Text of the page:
Gas Blending System

With the help of my friend in Reno, I was finally able to get my gas blending system together and working. This system will allow me to connect nearly any type of industrial gas cylinder to any type of SCUBA or medical oxygen tank. I can even connect it up directly to banks of 4500 PSI air.

When building these systems, many people decide to incorporate quick disconnects at the supply side to facilitate quick changes in gas for making custom blends. This allows for the adaptor to stay connected to the industrial gas cylinder, while making it easy to move the whip from gas to gas. This is a great design in theory, but these connectors tend to develop leaks over time, which can be frustrating and costly, especially when working with helium.

In order to maintain the flexibility of quick disconnects without the problem of leaky connections, Keith had the brilliant idea to standardize the entire system on SCUBA DIN connectors. This makes switching source gas nearly as easy, but results in a much more solid and leak-proof connection. A male DIN connector is at each end of the fill whip, and all bulk cylinder adaptors have a female DIN connector on the whip side. Connecting up your source gas becomes as easy as screwing in your SCUBA first stage.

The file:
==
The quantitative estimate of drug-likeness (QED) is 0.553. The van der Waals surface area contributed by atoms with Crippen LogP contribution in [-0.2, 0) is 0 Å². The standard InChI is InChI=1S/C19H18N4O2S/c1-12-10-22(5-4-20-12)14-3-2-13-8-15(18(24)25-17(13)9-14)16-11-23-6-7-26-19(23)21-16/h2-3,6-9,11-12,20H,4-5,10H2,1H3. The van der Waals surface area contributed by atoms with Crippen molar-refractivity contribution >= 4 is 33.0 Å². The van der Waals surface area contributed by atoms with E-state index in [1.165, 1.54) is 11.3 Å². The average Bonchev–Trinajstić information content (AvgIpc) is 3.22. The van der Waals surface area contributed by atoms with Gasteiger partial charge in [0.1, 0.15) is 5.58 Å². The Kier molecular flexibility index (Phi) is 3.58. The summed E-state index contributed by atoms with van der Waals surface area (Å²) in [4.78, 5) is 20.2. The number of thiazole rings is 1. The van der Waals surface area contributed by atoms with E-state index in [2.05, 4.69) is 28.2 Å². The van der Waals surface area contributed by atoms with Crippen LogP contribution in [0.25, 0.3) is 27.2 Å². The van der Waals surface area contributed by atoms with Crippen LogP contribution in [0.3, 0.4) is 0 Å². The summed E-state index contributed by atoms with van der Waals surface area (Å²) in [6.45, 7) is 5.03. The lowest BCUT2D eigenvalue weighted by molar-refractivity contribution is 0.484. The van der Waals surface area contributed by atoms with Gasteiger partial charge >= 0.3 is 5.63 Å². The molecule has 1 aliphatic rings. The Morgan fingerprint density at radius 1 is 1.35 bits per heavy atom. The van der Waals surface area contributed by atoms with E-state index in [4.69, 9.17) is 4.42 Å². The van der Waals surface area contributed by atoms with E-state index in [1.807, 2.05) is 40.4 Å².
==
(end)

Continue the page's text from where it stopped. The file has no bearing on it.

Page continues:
In the interest of being thorough, I decided to get the system with just about every type of cylinder adaptor imaginable. For the time being, I really only plan on doing transfils from industrial gas cylinders for my gas blending, but at some point I may decide to hook it up to a booster. My rebreather tanks are only 20 cf, so I can’t really justify the cost at the moment, but if I ever start making TRIMIX in anything larger, I will have to invest in some type of booster to make the helium go further.

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Don’t Swear Into Helium

Everyone likes Richard Pyle, and we all wish we had is uber sweet CIS Lunar rebreather, but I have to say this video of him down below 100M swearing like a sailer in that Donald Duck voice that you get with a larynx full of helium is pretty darn funny!

The cool thing about rebreathers is that you can talk into them, and people can understand you. Sure, if sounds like you have a mouth full of rubber (which you do), but you can still be understood. I’m guessing that these guys found a pretty serious thermocline, and the water got a great deal colder than they anticipated.

Pyle is clearly disturbed by this unfortunate turn of events, and spends quite a lot of time swearing and complaining about the cold water. I guess we can’t really blame him for not piling on the thermal protection though. He was, after all off Christmas Island in the Central Pacific Ocean. It’s only five degrease north of the equator, so the water should, in theory, be pretty warm.